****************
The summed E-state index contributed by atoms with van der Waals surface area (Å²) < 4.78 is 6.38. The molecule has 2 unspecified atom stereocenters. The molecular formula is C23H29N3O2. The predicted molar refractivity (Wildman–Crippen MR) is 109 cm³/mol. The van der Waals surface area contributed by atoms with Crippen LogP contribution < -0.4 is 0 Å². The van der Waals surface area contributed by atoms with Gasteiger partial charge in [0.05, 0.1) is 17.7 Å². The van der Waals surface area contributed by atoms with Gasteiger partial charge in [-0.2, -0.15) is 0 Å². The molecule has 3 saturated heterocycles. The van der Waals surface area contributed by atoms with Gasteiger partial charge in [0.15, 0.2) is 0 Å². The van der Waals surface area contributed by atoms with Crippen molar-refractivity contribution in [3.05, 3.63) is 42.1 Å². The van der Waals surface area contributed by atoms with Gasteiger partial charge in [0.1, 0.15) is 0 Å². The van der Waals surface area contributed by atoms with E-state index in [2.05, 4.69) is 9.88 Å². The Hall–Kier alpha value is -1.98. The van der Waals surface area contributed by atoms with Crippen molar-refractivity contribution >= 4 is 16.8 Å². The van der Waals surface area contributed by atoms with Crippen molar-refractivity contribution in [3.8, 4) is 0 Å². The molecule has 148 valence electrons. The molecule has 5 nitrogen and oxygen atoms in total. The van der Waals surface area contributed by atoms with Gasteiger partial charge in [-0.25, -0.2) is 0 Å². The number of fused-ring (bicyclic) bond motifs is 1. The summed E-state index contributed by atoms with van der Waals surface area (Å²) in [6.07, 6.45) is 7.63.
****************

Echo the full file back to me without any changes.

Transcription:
The summed E-state index contributed by atoms with van der Waals surface area (Å²) < 4.78 is 6.38. The molecule has 2 unspecified atom stereocenters. The molecular formula is C23H29N3O2. The predicted molar refractivity (Wildman–Crippen MR) is 109 cm³/mol. The van der Waals surface area contributed by atoms with Crippen LogP contribution < -0.4 is 0 Å². The van der Waals surface area contributed by atoms with Gasteiger partial charge in [0.05, 0.1) is 17.7 Å². The van der Waals surface area contributed by atoms with Gasteiger partial charge in [-0.2, -0.15) is 0 Å². The molecule has 3 saturated heterocycles. The van der Waals surface area contributed by atoms with Gasteiger partial charge in [0.15, 0.2) is 0 Å². The van der Waals surface area contributed by atoms with Crippen molar-refractivity contribution in [3.05, 3.63) is 42.1 Å². The van der Waals surface area contributed by atoms with Gasteiger partial charge in [0.1, 0.15) is 0 Å². The van der Waals surface area contributed by atoms with E-state index in [2.05, 4.69) is 9.88 Å². The Hall–Kier alpha value is -1.98. The van der Waals surface area contributed by atoms with Crippen molar-refractivity contribution >= 4 is 16.8 Å². The van der Waals surface area contributed by atoms with Crippen molar-refractivity contribution in [3.8, 4) is 0 Å². The molecule has 148 valence electrons. The molecule has 5 nitrogen and oxygen atoms in total. The van der Waals surface area contributed by atoms with Gasteiger partial charge in [-0.25, -0.2) is 0 Å². The number of fused-ring (bicyclic) bond motifs is 1. The summed E-state index contributed by atoms with van der Waals surface area (Å²) in [6.07, 6.45) is 7.63.